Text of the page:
This week in ‘Ask the nutritionist’, Nutritional Director Rick Hay reveals four natural ways we can help bloating and how digestive enzymes can help too
There are many reasons why you may be suffering from a bloated belly, especially during this time of year where we all seem to be having too much of a good thing – chocolate, mince pies, alcohol. The list goes on.
However, we have some good news, Nutritional Director Rick Hay explains that there are some simple and easy steps we can take to alleviate our bloating issues.
Bloating fix #1 Don’t eat too quickly
Firstly you might want to slow things down whilst you’re eating, Hay explains. ‘Try not to eat too quickly as too much air can be swallowed leading to abdominal distension (bloating)’.
A 2009 study on ten participants with suspected aerophagia (that’s someone who swallows too much air) demonstrated that bloating and abdominal pain may be due to excessive air swallowing whilst eating.
Hay advises eating in a slow and relaxed way and making sure you are sat down and away from your desk, TV or any other type of screen.
Eating too fast or eating in front of a screen can send the wrong messages to your brain, so instead of producing digestive juices, enzymes or bile and stimulating contractions in our digestive tract – all of which help the digestive process along – your body is actually producing stress hormones and increasing brain activity to process the information coming from your surroundings.
‘The digestive process begins with our eyes, when we see food, our digestive system is then stimulated producing what is needed for the initial breakdown of our food,’ Hay asserts.
‘Therefore mindful and relaxed eating will help with digestive function as you are concentrating on the food itself and not a screen’.
Bloating fix #2 Stay hydrated
Staying hydrated can help with a flat tummy. When you’re dehydrated the body may hold onto water until the next time it is needed causing the dreaded water retention that can cause not only tummy bloating but also swelling in other parts of the body such as the ankles. Not staying hydrated can also lead to constipation and further digestive discomfort.
However, there is a caution here, and that is not to drink too much water with meals, Hay warns. ‘Drinking too much water with food may dilute stomach acid which we need for optimum break down of food,’ he explains.
‘Try sipping half a glass of water instead of gulping during meal times, but if you can, try not to drink too much at all while you’re eating,’ advises Hay.
Bloating fix #3 Avoid eating too much processed and sugary food (and don’t over eat)
Poor food choices that include overly processed and sugary food options will only make matters worse.
Processed and sugary foods often come hand in hand with additives, artificial colours, bulking agents, preservatives and artificial sweeteners which bombard our digestive tract and can lead to gut dysbiosis (bacterial imbalance) and lead to bloating – not to mention weight gain.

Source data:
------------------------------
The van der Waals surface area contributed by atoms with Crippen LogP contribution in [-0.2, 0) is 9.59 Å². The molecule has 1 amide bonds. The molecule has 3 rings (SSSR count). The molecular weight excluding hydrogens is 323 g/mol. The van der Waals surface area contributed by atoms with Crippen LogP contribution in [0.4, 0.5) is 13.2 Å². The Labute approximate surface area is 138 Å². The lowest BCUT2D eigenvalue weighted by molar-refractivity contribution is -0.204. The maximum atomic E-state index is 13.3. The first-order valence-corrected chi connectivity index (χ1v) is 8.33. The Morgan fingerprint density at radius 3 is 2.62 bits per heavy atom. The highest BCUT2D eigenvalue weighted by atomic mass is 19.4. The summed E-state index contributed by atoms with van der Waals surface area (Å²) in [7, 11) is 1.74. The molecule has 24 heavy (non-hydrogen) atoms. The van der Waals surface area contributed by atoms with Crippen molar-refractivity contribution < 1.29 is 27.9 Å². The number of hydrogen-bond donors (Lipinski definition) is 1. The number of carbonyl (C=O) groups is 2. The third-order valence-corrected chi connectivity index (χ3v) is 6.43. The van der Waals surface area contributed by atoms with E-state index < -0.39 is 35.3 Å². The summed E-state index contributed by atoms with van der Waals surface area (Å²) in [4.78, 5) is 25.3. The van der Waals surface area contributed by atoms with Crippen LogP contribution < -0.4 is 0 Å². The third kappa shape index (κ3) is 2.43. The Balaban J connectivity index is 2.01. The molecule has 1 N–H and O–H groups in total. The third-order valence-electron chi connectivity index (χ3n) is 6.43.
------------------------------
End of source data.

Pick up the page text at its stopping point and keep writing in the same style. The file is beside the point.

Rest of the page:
The sweetener sorbitol in particular should be avoided, as this is one of the main sweeteners that is difficult to digest with studies suggesting that a large number of adults could be suffering from sorbitol-induced abdominal symptoms and diarrhoea. Other sweeteners may also cause bloating too, including maltitol and fructose – so read the label carefully.
Food is a common trigger where digestive problems and symptoms are concerned and restricting certain foods can dramatically improve these problems and symptoms in some sensitive people.
A diet low in fermentable carbs known as a ‘low FODMAP diet’ is clinically recommended for the management of irritable bowel syndrome (IBS) or other types of bloating discomfort and there is a large body of scientific evidence sowing it can really help.
So what is the Low FODMAP diet?
The term FODMAP stands for ‘fermentable oligo-, di-, mono-saccharides and polyols’ which are scientific terms used to classify groups of carbohydrates that are known to trigger digestive symptoms like bloating, gas and stomach pain.
‘Food such as onions, lentils, rye, cabbage, broccoli, Brussels sprouts, beans and dried fruits are all high in FODMAPS so they’re poorly absorbed by the gut and as a result pass through and enter the colon where they are fermented by bacteria.
‘This leads to excess gas being produced that can cause cramping, bloating, wind and pain,’ explains Hay.
A 2016 study indicates that restriction of FODMAP foods is an effective dietary intervention for reducing IBS symptoms.
The randomized controlled trial found that the low FODMAP diet as well as taking probiotics had significantly improved IBS symptoms compared to those eating a normal diet.
‘Those who eat more FODMAP high foods have demonstrated prolonged hydrogen production in the intestine and colonic distension by fermentation,’ the authors said. ‘This has led to gas, bloating and stomach discomfort’.
So if you find yourself suffering from persistent bloating, a low FODMAP diet may help your symptoms improve.
Bloating fix #4 Keep a food and ‘feelings’ diary